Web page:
58% of Quatar’s population are foreign migrants living in “labour camps”; the population is likely to surge significantly ahead of the football World Cup that the Emirate will host in 2022.
Figures released by the Ministry of Development and Planning on Sunday, June 5, reveal that Qatar has a population of 1,4 million workers who dwell in residential areas that human rights groups describe as “squalid.”
Addressing the criticism, the Emirate plans to develop the labour camps outside the main urban centers. Currently, the Emirate is spending €727 million to build a Labour City south of the Capital Doha. This is one of seven townships to accommodate over a quarter of a million people. The towns will have shopping and recreational facilities.
The data on labour migration living conditions was collected in April 2015, when Qatar’s population was just over 2,4 million people. Meanwhile, both the native and foreign populations are growing rapidly. The oil-and-gas rich Emirate that had a population of less than 400,000 in 1986.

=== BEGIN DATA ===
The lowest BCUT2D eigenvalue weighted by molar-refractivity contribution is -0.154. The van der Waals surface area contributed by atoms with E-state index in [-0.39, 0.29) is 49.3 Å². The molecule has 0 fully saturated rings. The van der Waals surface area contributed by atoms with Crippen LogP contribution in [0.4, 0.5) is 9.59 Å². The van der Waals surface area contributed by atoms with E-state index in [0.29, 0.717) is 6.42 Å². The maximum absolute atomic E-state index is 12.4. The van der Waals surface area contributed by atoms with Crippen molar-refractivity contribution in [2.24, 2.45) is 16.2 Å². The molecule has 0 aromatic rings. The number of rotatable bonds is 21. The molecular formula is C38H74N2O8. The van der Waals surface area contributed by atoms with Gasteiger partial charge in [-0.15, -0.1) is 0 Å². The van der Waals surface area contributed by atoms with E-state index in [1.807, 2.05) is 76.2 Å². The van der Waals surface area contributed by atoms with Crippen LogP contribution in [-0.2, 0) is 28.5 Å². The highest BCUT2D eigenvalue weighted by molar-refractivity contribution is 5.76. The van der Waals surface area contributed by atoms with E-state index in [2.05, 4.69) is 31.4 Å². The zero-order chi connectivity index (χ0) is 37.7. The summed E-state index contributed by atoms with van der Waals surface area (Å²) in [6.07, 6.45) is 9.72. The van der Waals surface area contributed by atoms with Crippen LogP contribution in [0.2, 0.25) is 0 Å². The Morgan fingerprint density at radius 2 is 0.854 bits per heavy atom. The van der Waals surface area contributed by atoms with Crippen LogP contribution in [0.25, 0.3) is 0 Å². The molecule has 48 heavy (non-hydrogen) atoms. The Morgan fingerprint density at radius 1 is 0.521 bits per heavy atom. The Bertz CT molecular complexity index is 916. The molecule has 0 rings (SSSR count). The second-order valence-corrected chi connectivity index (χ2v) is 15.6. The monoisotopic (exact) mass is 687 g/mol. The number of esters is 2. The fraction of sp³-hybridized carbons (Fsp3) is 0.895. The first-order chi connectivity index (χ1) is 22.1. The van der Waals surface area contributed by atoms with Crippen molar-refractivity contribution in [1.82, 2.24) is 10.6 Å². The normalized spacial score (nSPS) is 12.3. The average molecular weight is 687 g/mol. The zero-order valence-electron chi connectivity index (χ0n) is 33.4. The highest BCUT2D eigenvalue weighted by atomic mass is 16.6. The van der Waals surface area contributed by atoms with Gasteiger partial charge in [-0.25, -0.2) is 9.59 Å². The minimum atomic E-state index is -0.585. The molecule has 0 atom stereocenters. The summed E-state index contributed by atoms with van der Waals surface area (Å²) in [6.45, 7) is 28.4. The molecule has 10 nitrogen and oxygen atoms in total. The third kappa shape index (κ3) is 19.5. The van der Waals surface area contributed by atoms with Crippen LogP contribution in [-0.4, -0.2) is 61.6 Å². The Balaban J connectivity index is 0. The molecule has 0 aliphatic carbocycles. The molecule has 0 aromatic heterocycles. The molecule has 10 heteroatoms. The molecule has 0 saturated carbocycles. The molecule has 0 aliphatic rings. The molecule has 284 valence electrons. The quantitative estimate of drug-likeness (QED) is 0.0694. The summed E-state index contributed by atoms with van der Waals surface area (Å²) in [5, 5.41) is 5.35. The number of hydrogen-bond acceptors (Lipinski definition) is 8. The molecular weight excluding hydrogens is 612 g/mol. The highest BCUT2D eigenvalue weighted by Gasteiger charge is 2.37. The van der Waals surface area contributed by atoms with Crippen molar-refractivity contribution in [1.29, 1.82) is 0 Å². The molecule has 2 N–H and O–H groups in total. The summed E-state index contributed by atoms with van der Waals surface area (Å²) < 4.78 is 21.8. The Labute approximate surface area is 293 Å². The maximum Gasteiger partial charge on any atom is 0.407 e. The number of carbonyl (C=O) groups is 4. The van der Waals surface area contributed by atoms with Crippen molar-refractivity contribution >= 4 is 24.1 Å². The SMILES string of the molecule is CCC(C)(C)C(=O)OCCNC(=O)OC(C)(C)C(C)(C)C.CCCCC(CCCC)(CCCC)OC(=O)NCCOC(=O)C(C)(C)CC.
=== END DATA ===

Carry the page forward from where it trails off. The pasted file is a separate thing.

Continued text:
Servants living in Qatar are mostly men from India, Nepal, and Sri Lanka. They work in labour intensive industries that are key to the Emirate’s economy, including construction and tourism. But, there are also tens of thousands of servants, many of whom are considered trafficking victims.
The official Kafala provides grossly asymmetrical power to employers and is widely held responsible for encouraging exploitation. Under the Kafala system, workers in Qatar need their employer’s permission to change employer or travel.
According to the Global Slavery Index created by the Australian Walk Free Foundation, the Middle East is home to approximately 2,94 million “slaves,” defined as people who are exploited but cannot leave their occupation due to threats, violence, coercion or abuse of power. Qatar is estimated to have the highest per capita rate of slavery in the Middle East and North Africa, followed by Iraq, Yemen, Syria, and Libya.
Migrant workers commonly have their passports confiscated by their employers, Amnesty International reports. By the end of 2016 the government has committed to enforce online migrant payment schemes, so that payments can be monitored and enforced. Refusal to pay is often cited as a common challenge among migrant workers.